Monday, October 28, 2013

"The Fishing Fleet'



The Fishing Fleet of 1620

Beside gray and choppy shore of the river, James,
preening men strutted before the "Fishing Fleet" -
seventy women strong, "old maids", widows,
handful of virgins,

from England they'd sailed, supplied with new petticoat,
gloves, rug, and sheet.  Domesticity's price? "One hundredth
and fifie pounds of the best leafe Tobacco".

Preacher warned, "one man at a time!", judge declared,
"Consummate or set her free!", indentured servants they were not,
but plucky women who gambled, tried to beat the odds -
did for two years

until Opechancanough spared no "man woman or childe",
proceeded to "deface, drag, and mangle the dead into many pieces -
triumphant."

Triumphant for a time,
as the hand of "revenge" is never-ending.

by Margaret Bednar, October 28, 2013

A replica of the first Protestant church in America located inside the Jamestown Fort -
I assume the "Fishing Fleet" couples were married here.

HERE is Bob Deans the author of the book I am currently reading, "The River Where America Began".  He is a gifted speaker and this is a C-Span Video Library link.  It is thoroughly educational and enjoyable.

The Fishing Fleet was a true group of women (age 15-24) who came over to find husbands within the  Jamestown colony.  Most of these women were killed two years later in the "Great Indian Massacre".   Opechancanough was Powhatan's powerful brother who took control after the great chief died.  I find it a fascinating topic and Mr. Deans states briefly that their stories are fascinating (which leads me to believe there are journals and/or documents about them).  I wish there were books or a documentary about them, but I can find nothing.

Below is a photo of my youngest son standing very near the location where the Jamestown people were massacred (the people inside the fort were warned in advance and did not suffer devastating losses).  So much history, so much violence along the James River.  This is linked with "I Heart Macro Week 24".


I signed up to view National Geographic - HERE is a great article on Jamestown, but it will ask you to sign up as a member (which is really easy).

I am linking this with "Imaginary Garden with Real Toads - Open Link Monday" and will link with "dVerse - Open Link Night #120" on Tuesday.

Finally found an image painted by Sidney King "Arrival of the Maids".  The website is HERE

Sidney King "Arrival of the Maids" (to Jamestown Colony 1620)

15 comments:

Sherry Blue Sky said...

What an INCREDIBLE story. I cant imagine the scene of the massacre.........this would make a powerful film for sure.....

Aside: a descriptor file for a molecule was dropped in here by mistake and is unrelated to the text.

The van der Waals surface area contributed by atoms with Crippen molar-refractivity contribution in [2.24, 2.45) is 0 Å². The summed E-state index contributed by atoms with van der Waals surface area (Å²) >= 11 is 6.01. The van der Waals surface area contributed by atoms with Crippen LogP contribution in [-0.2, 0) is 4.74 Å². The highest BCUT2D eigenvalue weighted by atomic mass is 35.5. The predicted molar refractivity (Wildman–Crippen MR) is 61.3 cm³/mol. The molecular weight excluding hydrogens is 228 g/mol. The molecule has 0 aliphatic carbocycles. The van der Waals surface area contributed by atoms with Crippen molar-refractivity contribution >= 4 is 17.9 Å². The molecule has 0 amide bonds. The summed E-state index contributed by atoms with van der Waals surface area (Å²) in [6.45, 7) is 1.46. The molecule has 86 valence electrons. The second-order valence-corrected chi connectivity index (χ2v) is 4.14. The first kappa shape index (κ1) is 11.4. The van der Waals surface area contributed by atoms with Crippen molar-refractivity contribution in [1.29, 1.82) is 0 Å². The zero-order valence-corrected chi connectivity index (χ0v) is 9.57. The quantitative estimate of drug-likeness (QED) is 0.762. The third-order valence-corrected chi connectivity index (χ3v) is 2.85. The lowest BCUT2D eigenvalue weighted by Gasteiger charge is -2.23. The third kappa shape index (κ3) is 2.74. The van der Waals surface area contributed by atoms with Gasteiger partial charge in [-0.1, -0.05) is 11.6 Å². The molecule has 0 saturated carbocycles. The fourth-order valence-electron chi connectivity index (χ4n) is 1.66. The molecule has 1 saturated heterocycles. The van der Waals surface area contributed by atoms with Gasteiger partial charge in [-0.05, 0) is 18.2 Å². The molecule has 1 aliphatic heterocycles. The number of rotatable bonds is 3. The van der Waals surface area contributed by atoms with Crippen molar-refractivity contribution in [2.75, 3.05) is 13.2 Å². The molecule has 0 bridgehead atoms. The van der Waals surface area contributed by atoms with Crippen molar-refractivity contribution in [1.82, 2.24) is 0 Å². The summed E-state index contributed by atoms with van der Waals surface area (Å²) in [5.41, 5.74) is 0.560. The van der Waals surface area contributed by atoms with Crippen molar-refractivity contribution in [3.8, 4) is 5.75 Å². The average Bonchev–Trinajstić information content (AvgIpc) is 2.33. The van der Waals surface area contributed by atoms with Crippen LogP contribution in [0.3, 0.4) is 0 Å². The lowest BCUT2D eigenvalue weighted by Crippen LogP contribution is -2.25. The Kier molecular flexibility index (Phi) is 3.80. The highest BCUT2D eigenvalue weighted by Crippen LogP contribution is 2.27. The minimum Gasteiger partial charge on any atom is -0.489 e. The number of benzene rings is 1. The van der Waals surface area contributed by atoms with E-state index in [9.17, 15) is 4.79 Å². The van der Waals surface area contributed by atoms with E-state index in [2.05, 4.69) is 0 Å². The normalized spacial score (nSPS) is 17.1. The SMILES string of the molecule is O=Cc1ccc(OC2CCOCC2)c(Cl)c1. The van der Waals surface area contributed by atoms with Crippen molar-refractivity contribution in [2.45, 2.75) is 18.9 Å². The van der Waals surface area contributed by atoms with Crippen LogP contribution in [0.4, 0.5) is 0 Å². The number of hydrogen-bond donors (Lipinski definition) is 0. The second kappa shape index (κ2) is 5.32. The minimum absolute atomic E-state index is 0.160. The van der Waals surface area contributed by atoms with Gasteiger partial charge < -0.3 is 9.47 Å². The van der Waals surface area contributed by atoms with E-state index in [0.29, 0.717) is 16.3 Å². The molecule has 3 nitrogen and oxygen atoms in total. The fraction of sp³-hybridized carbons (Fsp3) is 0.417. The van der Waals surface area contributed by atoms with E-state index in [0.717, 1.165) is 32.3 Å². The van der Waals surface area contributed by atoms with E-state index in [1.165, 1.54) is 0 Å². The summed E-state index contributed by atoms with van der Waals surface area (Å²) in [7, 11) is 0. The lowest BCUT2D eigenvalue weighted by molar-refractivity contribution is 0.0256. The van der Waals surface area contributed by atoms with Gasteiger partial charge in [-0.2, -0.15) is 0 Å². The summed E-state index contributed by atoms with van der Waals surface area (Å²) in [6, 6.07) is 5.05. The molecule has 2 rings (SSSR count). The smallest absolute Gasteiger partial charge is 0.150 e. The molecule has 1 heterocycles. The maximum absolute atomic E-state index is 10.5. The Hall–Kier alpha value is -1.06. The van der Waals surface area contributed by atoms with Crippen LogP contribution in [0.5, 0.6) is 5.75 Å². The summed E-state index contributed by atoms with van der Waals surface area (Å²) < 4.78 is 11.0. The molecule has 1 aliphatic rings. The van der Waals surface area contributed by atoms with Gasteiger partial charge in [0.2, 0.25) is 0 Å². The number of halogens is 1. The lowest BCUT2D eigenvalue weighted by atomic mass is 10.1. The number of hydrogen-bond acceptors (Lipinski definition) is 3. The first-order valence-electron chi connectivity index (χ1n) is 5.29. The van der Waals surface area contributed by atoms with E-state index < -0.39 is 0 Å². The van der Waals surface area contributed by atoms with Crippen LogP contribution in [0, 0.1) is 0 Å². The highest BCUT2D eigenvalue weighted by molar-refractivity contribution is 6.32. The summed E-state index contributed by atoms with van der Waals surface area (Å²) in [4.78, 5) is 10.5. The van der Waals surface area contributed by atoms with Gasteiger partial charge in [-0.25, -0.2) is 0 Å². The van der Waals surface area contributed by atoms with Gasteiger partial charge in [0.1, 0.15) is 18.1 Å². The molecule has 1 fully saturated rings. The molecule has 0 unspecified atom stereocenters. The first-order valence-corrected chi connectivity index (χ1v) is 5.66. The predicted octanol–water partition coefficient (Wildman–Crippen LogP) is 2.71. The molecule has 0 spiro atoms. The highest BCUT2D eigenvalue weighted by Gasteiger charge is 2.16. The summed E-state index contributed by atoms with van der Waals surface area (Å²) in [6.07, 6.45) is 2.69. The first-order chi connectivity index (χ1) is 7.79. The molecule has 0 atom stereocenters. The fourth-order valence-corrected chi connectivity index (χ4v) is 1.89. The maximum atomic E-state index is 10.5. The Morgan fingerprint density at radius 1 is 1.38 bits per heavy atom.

Susie Clevenger said...

It truly is an incredible story...we too often forget the tragedy so many suffered in the birthing of a nation.

Sumana Roy said...


The last two lines describe the way of the world.....the hand of revenge is never ending....how true...

razzamadazzle said...

I love the way you use your very talented pen and camera to shed light on some of the little known yet fascinating pieces of American history. Nicely done.

Mama Zen said...

What a fantastic story!

Laura said...

Fascinating piece of history, and expressed so well in your poem. Your son's portrait is lovely! Thanks for sharing the love up-close with I Heart Macro:-)

Grandmother (Mary) said...

The photo of your son is lovely with the light outlining his features. I'd not heard that story and find it fascinating.

Robert Bourne said...

there is so much hidden in the archives and history ...stories that need to be read... great post...

Jim said...

Thank you, Margaret, for this nice lesson (but not nice subject matter) of American history. I remember Powhatten but not this massacre nor anything of Opechancanough.

My relatives, the Fletchers may have been there, in the fort, by then. Our Fletcher (Moses) cousin came with the Mayflower but was dead by the first Thanksgiving.
..

Björn said...

History is a great inspiration of poetry.. this was a great reminder of past times.. and they could probably have been saved inside the fort... O cruelty.. and what a lovely picture of your son.

Brian Miller said...

what a story eh? i have spent quite a bit of time in and around jamestown...my son went there with his gramma last year...hard to imagine those first couple years here you know...on either side...

Mary said...

What a fascinating, but tragic, story! I'd like to know more as well.

Vandana Sharma said...

A nice read

Kathryn said...

Powerful piece and such a sad story.

girlwiththepen1118 said...

Well well Margaret, shipped me off then make me shutter! Sad reality about women's dismissed role in history but, God sees all, & despite all his overflowing mercy, he is JUST. Great historical piece! Lovingly Debbie